Accuracy Is Not An Option, It Is An Imperative
A number of weeks ago, I had occasion to read a "tax honesty" editorial in which was found the following declaration:
"The Code of Federal Regulations clearly advises the employers at 26 CFR §31.3402(p)-1(a) "An employee who desires to enter into an agreement for withholding...shall furnish his employer with Form W-4 (or its equivalent) for withholding. The furnishing of such Form W-4 shall constitute a request for withholding." Then, 31 CFR §215.2(n)(1) clearly tells the employers they cannot take amounts from the workers' pay for any form of State tax UNLESS the employee VOLUNTARILY elects to have such sums withheld."
I would not normally have been impelled to devote any special attention to such a piece, but I have reason to believe that the errors informing this one are being widely disseminated. This is very troubling, for achieving the goal of securing lawful behavior from a system not at all inclined to its practice will be severely retarded by the promotion of error, as potential allies and converts are taught by bitter experience that the arguments upon which they are urged to rely are faulty. When would such open minds, once burned, be again available to the cause? Consequently, I undertook to bring the relevant misunderstandings of the law to the writer's attention, so as to facilitate halting their dangerous spread.
Unfortunately, this writer has made clear that she intends to disregard the facts and carry on. I feel obliged, therefore, to present the issue publicly, so that those with access to these comments, at least, can be armed against the hazard. What follows are the texts of my two messages and a synopsis of the replies which I received, slightly edited for brevity:
I am at a loss to understand your inclusion of references to 31 CFR 215 etc. in your recent column about withholding, titled ‘______’. That CFR section addresses nothing but governmental operating entities within the exclusive jurisdictional domain of the federal government. The section has nothing whatever to say to private-sector companies:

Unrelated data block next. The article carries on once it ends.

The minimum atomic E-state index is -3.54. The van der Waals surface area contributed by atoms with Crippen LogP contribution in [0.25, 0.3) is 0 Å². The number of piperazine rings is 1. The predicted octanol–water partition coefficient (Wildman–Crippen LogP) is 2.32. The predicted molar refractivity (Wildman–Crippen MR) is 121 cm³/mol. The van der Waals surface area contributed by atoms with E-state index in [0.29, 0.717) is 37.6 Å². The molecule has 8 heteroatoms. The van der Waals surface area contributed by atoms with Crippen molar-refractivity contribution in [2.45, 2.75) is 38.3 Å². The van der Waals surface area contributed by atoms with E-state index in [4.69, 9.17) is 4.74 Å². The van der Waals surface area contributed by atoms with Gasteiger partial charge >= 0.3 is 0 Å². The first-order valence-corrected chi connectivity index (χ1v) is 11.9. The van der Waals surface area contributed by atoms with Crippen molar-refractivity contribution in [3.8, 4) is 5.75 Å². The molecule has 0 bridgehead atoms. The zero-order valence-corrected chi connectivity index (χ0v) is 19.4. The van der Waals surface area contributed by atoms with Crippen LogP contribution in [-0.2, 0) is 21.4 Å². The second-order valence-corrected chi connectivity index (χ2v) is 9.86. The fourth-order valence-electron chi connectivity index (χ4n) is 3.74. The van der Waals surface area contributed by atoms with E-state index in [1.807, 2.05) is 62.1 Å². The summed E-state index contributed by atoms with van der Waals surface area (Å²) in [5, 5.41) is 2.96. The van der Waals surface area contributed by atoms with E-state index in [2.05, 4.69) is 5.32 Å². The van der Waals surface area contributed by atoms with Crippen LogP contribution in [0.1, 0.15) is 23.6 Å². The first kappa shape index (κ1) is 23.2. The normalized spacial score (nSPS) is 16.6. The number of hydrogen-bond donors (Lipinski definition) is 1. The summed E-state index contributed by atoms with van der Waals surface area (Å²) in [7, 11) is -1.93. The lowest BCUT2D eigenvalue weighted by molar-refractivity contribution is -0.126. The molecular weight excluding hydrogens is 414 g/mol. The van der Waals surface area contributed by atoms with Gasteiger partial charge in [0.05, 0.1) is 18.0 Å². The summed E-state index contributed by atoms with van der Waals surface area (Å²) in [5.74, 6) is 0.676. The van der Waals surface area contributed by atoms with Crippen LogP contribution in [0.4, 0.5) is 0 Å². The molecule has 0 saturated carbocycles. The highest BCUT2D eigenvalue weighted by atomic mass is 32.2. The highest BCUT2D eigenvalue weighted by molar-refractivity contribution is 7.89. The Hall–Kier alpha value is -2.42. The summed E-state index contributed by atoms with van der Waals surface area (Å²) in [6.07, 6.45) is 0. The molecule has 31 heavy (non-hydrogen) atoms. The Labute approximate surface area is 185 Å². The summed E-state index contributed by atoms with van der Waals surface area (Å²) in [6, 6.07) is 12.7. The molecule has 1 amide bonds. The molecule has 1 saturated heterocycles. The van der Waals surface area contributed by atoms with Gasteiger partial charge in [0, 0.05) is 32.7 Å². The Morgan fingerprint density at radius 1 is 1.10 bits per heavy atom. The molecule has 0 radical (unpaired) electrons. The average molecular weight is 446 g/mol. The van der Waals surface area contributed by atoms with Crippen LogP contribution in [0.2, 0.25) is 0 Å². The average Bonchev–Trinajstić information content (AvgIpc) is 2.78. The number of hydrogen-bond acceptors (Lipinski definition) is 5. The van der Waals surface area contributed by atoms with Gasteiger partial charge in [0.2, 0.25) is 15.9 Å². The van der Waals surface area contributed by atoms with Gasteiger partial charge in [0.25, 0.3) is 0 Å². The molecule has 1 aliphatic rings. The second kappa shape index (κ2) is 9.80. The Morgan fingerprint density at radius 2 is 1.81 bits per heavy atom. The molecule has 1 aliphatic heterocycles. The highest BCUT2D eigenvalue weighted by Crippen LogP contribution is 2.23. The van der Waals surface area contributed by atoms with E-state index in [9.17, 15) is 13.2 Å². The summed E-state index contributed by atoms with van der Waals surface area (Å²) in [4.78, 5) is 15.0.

31 CFR §215.1 Scope of part.
This part relates to agreements between the Secretary of the Treasury and States (including the District of Columbia), cities or counties for withholding of State, city or county income or employment taxes from the compensation of civilian Federal employees, and for the withholding of State income taxes from the compensation of members of the Armed Forces. Subpart A contains general information and definitions. Subpart B prescribes the procedures to be followed in entering into an agreement for the withholding of State, city or county income or employment taxes. Subpart C is the Standard Agreement which the Secretary will enter into with any State, city or county which qualifies to have tax withheld. Requests for deviations from this Standard Agreement will be agreed to by the Secretary only if the State, city or county's unique circumstances require it.
(The section 215.2 to which you refer provides definitions for the 'part' to which 215.1 refers.)
Your discussion of 3402(p) is also misleading. The following excerpt of 'W-4's: The Blind Leading The Blind Down A Primrose Path' from 'Cracking the Code- The Fascinating Truth About Taxation In America' should serve to clarify:
With most of the “income” tax forms of this type, what has been said so far would cover the subject well enough, at least as regards the applicability of the instrument to private-sector workers, and I could keep this part of the book short. The W-4 is a bit more complicated, however, perhaps in the interest of pacifying the rare, legally knowledgeable cat’s-paw business upon which the scheme is so reliant. As such a business might otherwise fear the legal consequences of unlawfully demanding the form as a condition for fulfilling the obligations of the contract into which it has entered with a worker, or be cognizant of the consequences of pretending to be a federal official (the only entity in connection with which a W-4 could be required), the law regarding the W-4 is equipped with what appears to be a “safe harbor” element. That element is subparagraph (p)(3)(B) of section 3402. Here it is (with emphasis added):
Sec. 3402. - Income tax collected at source
(p) Voluntary withholding agreements
(3) Authority for other voluntary withholding
The Secretary is authorized by regulations to provide for withholding
(A) from remuneration for services performed by an employee for the employee's employer which (without regard to this paragraph) does not constitute wages, and
(B) from any other type of payment with respect to which the Secretary finds that withholding would be appropriate under the provisions of this chapter, if the employer and employee, or the person making and the person receiving such other type of payment, agree to such withholding. Such agreement shall be in such form and manner as the Secretary may by regulations prescribe. For purposes of this chapter (and so much of subtitle F as relates to this chapter), remuneration or other payments with respect to which such agreement is made shall be treated as if they were wages paid by an employer to an employee to the extent that such remuneration is paid or other payments are made during the period for which the agreement is in effect. (I’m confident that we can all easily think of dozens of ‘other types of payments’ regarding which we would be grateful for the benefits of this provision of the law, right?).